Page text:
FORMAT Submit contact information in the entry form online, but do not reveal the student’s name or school anywhere in the submission to maintain anonymity in the evaluation process. All entries will be reviewed by a panel of judges with no access to student identification information or grade level.

By submitting an entry, the student and school authorize the My Hawai‘i Story Project to use the stories or poems for educational purposes including, but not limited to, print and web materials.

EVALUATION CRITERIA All entries will be judged using the following criteria: * Theme relevance – how well did you connect to  the theme and to Hawaii’s unique environment? * Clarity of message – how well did you express your   ideas? * Creativity and originality – your work must be your    own! Entries will be assessed by how well you express your ideas using appropriate grammar and writing style.

WINNERS Winning entries will be announced on May 12, 2017. The winning entries will be published in the My Hawai‘i Story Project anthology. Winners will receive a copy of the booklet, an award certificate, and other special prizes. We hope all contest winners will be able to attend the awards ceremony at the Hawai‘i Conservation Conference in July 2017. In addition, all state libraries will receive a copy of the anthology for their collections.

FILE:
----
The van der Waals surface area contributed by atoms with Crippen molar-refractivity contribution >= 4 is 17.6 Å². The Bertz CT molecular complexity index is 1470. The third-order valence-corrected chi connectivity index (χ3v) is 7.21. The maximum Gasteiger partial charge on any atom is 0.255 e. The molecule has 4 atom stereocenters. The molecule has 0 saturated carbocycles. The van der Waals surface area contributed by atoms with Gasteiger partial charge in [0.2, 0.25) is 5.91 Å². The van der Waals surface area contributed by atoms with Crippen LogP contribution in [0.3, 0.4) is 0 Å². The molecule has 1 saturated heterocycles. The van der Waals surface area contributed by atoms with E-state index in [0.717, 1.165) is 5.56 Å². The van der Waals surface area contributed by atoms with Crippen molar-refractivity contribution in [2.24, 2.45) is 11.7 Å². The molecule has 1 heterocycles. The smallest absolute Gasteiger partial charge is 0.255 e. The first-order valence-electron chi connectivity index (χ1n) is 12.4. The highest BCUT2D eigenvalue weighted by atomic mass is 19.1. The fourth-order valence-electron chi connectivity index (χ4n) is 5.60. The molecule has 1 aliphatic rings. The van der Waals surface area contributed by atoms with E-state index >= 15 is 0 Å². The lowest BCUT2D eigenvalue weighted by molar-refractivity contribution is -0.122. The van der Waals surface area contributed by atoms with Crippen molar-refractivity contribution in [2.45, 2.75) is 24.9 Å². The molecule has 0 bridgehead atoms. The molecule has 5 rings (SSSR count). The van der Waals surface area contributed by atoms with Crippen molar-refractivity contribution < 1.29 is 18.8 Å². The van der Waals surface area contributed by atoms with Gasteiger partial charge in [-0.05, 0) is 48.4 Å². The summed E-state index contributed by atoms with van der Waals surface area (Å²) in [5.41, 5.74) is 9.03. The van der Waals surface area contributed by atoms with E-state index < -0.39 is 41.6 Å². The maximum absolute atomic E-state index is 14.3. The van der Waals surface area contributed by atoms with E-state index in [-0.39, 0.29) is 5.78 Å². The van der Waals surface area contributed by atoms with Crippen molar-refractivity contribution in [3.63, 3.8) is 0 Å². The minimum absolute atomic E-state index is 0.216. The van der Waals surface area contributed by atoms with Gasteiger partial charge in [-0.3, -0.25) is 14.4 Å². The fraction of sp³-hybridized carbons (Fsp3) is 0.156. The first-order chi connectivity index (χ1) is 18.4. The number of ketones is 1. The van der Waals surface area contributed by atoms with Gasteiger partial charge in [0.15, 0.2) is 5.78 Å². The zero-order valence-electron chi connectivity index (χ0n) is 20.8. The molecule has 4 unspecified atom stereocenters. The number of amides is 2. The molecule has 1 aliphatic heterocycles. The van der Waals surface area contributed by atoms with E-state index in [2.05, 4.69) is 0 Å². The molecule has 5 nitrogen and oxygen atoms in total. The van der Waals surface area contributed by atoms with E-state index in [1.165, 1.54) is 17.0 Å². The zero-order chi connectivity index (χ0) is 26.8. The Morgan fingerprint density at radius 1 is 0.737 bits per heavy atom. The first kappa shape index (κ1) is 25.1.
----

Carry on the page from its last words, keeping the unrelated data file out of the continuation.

FOR MORE INFORMATION Contest details and this flyer are available online at: www.hawaiiconservation.org/my-hawaii Share the flyer with teachers and post it for students and parents! Questions? Contact: myhawaiistory@gmail.com

PROJECT PARTNERS Friends of Hawai‘i Volcanoes National Park, Hawai‘i Coastal Zone Management Program, Hawai‘i Conservation Alliance, Hawai‘i Conservation Alliance Foundation, Hawai‘i Department of Land and Natural Resources – Division of Forestry and Wildlife – Division of Aquatic Resources, Hawai‘i Department of Education, Hawai‘i Environmental Education Alliance, Hawai‘i Volcanoes National Park, National Oceanic and Atmospheric Administration, The Pacific Writers’ Connection, and  Papahanaumokuakea Marine National Monument